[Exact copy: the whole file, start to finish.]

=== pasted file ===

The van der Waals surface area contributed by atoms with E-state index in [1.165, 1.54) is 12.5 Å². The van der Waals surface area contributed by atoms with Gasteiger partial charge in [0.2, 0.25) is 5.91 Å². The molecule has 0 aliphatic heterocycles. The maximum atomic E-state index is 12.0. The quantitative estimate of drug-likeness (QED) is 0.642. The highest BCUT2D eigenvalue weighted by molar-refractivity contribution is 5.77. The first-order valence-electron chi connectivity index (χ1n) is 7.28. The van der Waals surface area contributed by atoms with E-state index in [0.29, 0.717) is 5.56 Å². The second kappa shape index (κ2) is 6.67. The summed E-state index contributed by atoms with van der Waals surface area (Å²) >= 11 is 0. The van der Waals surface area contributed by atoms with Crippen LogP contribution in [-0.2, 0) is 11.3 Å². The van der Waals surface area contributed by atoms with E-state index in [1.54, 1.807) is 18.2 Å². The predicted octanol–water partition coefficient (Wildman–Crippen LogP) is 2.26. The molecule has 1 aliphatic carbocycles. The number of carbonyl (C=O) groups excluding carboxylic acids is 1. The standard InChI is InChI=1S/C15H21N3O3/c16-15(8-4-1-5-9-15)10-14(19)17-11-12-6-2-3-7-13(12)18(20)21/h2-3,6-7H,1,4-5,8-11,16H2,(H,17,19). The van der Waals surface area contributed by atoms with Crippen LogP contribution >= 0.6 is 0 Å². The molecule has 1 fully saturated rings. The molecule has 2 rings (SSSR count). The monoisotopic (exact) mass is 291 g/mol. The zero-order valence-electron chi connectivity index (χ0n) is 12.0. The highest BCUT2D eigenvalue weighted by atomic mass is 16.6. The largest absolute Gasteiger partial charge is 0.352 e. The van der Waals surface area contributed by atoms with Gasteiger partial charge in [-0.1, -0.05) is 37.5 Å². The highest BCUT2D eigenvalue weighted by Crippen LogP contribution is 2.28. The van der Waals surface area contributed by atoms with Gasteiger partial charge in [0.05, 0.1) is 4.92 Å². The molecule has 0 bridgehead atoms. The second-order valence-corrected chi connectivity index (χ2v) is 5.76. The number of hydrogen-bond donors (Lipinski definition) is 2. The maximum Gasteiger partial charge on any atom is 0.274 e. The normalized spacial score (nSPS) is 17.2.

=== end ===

The van der Waals surface area contributed by atoms with E-state index in [1.165, 1.54) is 12.5 Å². The van der Waals surface area contributed by atoms with Gasteiger partial charge in [0.2, 0.25) is 5.91 Å². The molecule has 0 aliphatic heterocycles. The maximum atomic E-state index is 12.0. The quantitative estimate of drug-likeness (QED) is 0.642. The highest BCUT2D eigenvalue weighted by molar-refractivity contribution is 5.77. The first-order valence-electron chi connectivity index (χ1n) is 7.28. The van der Waals surface area contributed by atoms with E-state index in [0.29, 0.717) is 5.56 Å². The second kappa shape index (κ2) is 6.67. The summed E-state index contributed by atoms with van der Waals surface area (Å²) >= 11 is 0. The van der Waals surface area contributed by atoms with Crippen LogP contribution in [-0.2, 0) is 11.3 Å². The van der Waals surface area contributed by atoms with E-state index in [1.54, 1.807) is 18.2 Å². The predicted octanol–water partition coefficient (Wildman–Crippen LogP) is 2.26. The molecule has 1 aliphatic carbocycles. The number of carbonyl (C=O) groups excluding carboxylic acids is 1. The standard InChI is InChI=1S/C15H21N3O3/c16-15(8-4-1-5-9-15)10-14(19)17-11-12-6-2-3-7-13(12)18(20)21/h2-3,6-7H,1,4-5,8-11,16H2,(H,17,19). The van der Waals surface area contributed by atoms with Crippen LogP contribution >= 0.6 is 0 Å². The molecule has 1 fully saturated rings. The molecule has 2 rings (SSSR count). The monoisotopic (exact) mass is 291 g/mol. The zero-order valence-electron chi connectivity index (χ0n) is 12.0. The highest BCUT2D eigenvalue weighted by atomic mass is 16.6. The largest absolute Gasteiger partial charge is 0.352 e. The van der Waals surface area contributed by atoms with Gasteiger partial charge in [-0.1, -0.05) is 37.5 Å². The highest BCUT2D eigenvalue weighted by Crippen LogP contribution is 2.28. The van der Waals surface area contributed by atoms with Gasteiger partial charge in [0.05, 0.1) is 4.92 Å². The molecule has 0 bridgehead atoms. The second-order valence-corrected chi connectivity index (χ2v) is 5.76. The number of hydrogen-bond donors (Lipinski definition) is 2. The maximum Gasteiger partial charge on any atom is 0.274 e. The normalized spacial score (nSPS) is 17.2.